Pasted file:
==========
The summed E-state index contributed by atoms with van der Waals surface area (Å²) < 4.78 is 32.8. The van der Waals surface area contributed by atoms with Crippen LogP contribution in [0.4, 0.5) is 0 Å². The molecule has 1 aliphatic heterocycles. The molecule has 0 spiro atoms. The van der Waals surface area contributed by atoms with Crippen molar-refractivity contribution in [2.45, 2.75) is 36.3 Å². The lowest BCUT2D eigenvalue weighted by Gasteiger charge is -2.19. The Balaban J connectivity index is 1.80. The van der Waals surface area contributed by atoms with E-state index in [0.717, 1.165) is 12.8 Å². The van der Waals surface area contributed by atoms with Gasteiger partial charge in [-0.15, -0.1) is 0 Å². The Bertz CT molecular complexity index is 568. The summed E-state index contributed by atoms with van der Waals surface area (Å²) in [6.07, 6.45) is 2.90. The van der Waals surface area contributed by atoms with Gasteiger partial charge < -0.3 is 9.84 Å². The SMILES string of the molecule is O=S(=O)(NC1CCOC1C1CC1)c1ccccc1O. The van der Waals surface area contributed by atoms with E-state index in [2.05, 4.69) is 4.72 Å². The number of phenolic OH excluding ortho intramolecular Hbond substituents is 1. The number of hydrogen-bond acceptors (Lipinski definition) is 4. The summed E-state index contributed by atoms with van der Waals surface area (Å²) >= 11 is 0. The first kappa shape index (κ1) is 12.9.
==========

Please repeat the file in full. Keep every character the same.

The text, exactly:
The summed E-state index contributed by atoms with van der Waals surface area (Å²) < 4.78 is 32.8. The van der Waals surface area contributed by atoms with Crippen LogP contribution in [0.4, 0.5) is 0 Å². The molecule has 1 aliphatic heterocycles. The molecule has 0 spiro atoms. The van der Waals surface area contributed by atoms with Crippen molar-refractivity contribution in [2.45, 2.75) is 36.3 Å². The lowest BCUT2D eigenvalue weighted by Gasteiger charge is -2.19. The Balaban J connectivity index is 1.80. The van der Waals surface area contributed by atoms with E-state index in [0.717, 1.165) is 12.8 Å². The van der Waals surface area contributed by atoms with Gasteiger partial charge in [-0.15, -0.1) is 0 Å². The Bertz CT molecular complexity index is 568. The summed E-state index contributed by atoms with van der Waals surface area (Å²) in [6.07, 6.45) is 2.90. The van der Waals surface area contributed by atoms with Gasteiger partial charge < -0.3 is 9.84 Å². The SMILES string of the molecule is O=S(=O)(NC1CCOC1C1CC1)c1ccccc1O. The van der Waals surface area contributed by atoms with E-state index in [2.05, 4.69) is 4.72 Å². The number of phenolic OH excluding ortho intramolecular Hbond substituents is 1. The number of hydrogen-bond acceptors (Lipinski definition) is 4. The summed E-state index contributed by atoms with van der Waals surface area (Å²) >= 11 is 0. The first kappa shape index (κ1) is 12.9.